Todd Harrop, an assistant professor of chemistry in the Franklin College of Arts and Sciences, is the recipient of a National Science Foundation CAREER Award, one of the most prestigious awards for young researchers.
Harrop will receive $626,775 over the next five years to examine how certain types of metalloenzymes respond to reactive molecules derived from molecular oxygen. The research has the potential to help treat or prevent the buildup of toxic molecules that are formed during heart attacks and strokes.
The award is highly competitive. In 2009, only one in four CAREER proposals submitted to NSF were funded. Harrop’s award brings the number of researchers at UGA who have received a CAREER Award to 22. He joins chemistry department CAREER Award recipients Timothy Dore, Geoffrey Smith and Jason Locklin. Vladimir Popik, a member of the chemistry faculty, also received a CAREER Award while an assistant professor at Bowling Green. Locklin, who holds a joint appointment with the Faculty of Engineering and the Franklin College, received the honor only a few weeks earlier.
“Todd and Jason are the third and fourth assistant professors in chemistry to receive this award,” said Jon Amster, head of the chemistry department. “Getting two of these awards in one year validates our belief that we have recruited truly outstanding young faculty to our department. The funding climate is very tight right now, and these awards will give Todd and Jason the ability to rapidly grow their research programs and give them national recognition at an early stage of their careers.”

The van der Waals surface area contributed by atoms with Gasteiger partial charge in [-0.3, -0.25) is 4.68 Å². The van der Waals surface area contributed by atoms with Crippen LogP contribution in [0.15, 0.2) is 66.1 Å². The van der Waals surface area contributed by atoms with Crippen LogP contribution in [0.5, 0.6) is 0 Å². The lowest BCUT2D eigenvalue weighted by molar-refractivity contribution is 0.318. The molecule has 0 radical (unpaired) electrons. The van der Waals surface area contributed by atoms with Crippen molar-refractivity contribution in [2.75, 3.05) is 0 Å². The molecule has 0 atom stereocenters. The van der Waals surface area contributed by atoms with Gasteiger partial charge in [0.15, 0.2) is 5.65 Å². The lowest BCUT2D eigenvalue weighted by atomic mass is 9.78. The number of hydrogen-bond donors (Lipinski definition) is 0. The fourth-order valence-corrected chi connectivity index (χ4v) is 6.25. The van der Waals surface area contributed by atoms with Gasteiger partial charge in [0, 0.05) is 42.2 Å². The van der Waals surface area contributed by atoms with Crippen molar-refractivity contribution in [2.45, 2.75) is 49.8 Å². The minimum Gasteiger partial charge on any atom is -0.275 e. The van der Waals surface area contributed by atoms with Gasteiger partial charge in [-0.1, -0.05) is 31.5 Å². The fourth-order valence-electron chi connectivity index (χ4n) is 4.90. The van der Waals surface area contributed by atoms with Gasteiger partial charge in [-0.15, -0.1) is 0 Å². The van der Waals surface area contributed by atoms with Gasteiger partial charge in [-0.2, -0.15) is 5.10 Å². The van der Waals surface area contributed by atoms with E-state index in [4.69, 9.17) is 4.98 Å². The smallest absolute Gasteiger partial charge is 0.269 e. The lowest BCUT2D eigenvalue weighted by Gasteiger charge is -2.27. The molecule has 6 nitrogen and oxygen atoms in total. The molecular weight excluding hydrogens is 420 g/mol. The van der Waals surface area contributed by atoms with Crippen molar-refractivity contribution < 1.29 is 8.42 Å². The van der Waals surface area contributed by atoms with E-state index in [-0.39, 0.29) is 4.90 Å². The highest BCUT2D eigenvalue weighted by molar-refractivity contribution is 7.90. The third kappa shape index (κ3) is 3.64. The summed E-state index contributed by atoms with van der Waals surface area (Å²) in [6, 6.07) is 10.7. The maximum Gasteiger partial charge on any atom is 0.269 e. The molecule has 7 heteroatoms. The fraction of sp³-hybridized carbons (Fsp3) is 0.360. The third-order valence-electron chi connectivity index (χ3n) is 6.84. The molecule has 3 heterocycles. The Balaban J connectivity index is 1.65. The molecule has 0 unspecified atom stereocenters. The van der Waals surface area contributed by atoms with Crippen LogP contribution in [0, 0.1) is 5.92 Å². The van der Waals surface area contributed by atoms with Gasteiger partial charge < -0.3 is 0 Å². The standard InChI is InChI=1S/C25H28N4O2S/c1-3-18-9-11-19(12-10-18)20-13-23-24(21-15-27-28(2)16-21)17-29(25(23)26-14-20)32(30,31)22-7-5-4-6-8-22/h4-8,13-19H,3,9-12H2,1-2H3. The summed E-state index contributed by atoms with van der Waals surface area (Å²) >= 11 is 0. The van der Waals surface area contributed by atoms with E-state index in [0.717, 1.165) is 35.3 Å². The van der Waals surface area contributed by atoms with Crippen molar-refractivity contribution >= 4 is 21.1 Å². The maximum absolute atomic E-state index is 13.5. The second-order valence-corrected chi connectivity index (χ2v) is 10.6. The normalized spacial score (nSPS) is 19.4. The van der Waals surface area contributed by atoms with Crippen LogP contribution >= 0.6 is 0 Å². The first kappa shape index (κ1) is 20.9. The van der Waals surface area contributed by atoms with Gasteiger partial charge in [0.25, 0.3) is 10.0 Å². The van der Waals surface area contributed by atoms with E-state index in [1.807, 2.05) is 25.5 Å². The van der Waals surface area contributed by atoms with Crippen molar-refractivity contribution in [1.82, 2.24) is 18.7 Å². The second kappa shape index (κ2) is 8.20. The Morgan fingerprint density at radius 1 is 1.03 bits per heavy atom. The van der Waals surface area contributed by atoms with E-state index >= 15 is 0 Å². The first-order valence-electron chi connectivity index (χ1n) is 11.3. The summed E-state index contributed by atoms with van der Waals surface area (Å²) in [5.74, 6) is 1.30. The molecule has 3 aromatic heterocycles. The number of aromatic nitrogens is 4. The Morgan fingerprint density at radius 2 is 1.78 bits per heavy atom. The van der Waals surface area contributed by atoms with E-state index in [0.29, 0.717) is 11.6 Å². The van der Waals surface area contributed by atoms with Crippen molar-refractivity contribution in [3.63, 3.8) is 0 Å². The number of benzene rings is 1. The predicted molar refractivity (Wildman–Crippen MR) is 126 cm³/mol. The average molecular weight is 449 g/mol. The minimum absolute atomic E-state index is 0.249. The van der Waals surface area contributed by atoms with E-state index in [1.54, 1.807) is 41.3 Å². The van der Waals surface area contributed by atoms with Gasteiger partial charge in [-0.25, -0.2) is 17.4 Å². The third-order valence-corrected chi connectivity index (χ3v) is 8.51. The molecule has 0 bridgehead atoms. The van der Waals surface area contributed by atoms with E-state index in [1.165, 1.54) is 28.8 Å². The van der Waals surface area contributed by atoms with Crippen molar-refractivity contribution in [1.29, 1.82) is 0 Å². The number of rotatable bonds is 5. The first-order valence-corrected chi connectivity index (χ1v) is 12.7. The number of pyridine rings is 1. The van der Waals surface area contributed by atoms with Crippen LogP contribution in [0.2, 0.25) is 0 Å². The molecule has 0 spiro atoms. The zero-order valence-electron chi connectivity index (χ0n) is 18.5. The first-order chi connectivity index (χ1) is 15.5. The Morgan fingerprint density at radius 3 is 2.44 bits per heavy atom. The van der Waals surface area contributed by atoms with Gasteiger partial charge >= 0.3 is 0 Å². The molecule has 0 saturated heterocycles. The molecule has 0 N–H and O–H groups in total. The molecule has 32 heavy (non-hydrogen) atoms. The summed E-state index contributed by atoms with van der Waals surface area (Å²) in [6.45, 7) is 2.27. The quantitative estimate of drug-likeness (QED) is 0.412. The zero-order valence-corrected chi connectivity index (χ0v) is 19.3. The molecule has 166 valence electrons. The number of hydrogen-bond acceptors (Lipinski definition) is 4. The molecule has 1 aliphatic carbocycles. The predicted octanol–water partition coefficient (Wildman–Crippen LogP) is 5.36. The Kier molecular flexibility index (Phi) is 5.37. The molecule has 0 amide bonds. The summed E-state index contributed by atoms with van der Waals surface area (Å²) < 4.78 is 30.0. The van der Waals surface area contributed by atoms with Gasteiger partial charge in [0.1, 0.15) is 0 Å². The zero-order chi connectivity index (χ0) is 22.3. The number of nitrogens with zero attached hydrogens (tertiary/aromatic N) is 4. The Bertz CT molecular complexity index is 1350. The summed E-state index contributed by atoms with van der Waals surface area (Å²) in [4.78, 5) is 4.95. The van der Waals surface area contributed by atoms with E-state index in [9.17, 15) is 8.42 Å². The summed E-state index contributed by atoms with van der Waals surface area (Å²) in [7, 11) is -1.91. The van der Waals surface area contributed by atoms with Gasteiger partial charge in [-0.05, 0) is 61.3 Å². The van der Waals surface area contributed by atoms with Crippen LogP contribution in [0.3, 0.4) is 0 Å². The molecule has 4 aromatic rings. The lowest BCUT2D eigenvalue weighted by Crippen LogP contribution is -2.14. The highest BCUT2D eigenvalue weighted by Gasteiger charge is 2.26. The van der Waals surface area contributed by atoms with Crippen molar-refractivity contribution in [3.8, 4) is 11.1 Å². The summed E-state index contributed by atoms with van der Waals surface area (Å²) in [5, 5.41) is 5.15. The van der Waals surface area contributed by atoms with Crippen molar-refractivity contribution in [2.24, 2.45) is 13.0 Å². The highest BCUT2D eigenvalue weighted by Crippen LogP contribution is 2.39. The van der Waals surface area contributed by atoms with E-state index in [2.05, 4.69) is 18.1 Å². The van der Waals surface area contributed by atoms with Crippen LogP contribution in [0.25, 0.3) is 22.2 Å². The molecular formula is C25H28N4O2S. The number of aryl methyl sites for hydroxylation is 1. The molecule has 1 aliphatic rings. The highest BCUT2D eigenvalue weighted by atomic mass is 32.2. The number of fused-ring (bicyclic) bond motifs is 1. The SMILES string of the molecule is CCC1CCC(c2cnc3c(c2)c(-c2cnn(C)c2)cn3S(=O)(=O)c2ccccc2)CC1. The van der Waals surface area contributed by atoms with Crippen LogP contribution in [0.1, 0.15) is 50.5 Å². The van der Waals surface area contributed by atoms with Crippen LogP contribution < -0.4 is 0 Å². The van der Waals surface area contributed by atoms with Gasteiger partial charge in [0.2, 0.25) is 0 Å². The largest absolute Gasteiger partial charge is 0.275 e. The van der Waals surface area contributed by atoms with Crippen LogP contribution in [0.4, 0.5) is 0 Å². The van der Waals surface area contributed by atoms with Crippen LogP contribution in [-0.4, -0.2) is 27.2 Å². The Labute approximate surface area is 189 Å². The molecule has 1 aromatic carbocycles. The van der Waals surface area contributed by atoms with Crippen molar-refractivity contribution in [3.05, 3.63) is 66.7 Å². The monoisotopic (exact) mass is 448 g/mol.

This also was Harrop’s first application for the award, according to Amster.
“A program officer at NSF told me that this is a very rare occurrence,” he said. “Most applicants for the CAREER Award do not receive it until the second or third try, if at all, so extra kudos can be given to Todd and his research.”
“The most exciting aspect of this research is that we will be making molecules that will help us really probe the way nature destroys certain toxic molecules,” said Harrop. “These synthetically created molecules could potentially be used someday to combat the buildup of reactive oxygen species that occur during stroke or heart attack. They also might be used as molecular sensors to detect the presence of these dangerous toxins in the body—somewhat like molecular imaging of cancer tissue.”
Part of Harrop’s award will be used to host a summer research student from Fort Valley State University. The summer fellow will help plan and execute a specific portion of the project and present this work at a national meeting of chemists, said Harrop.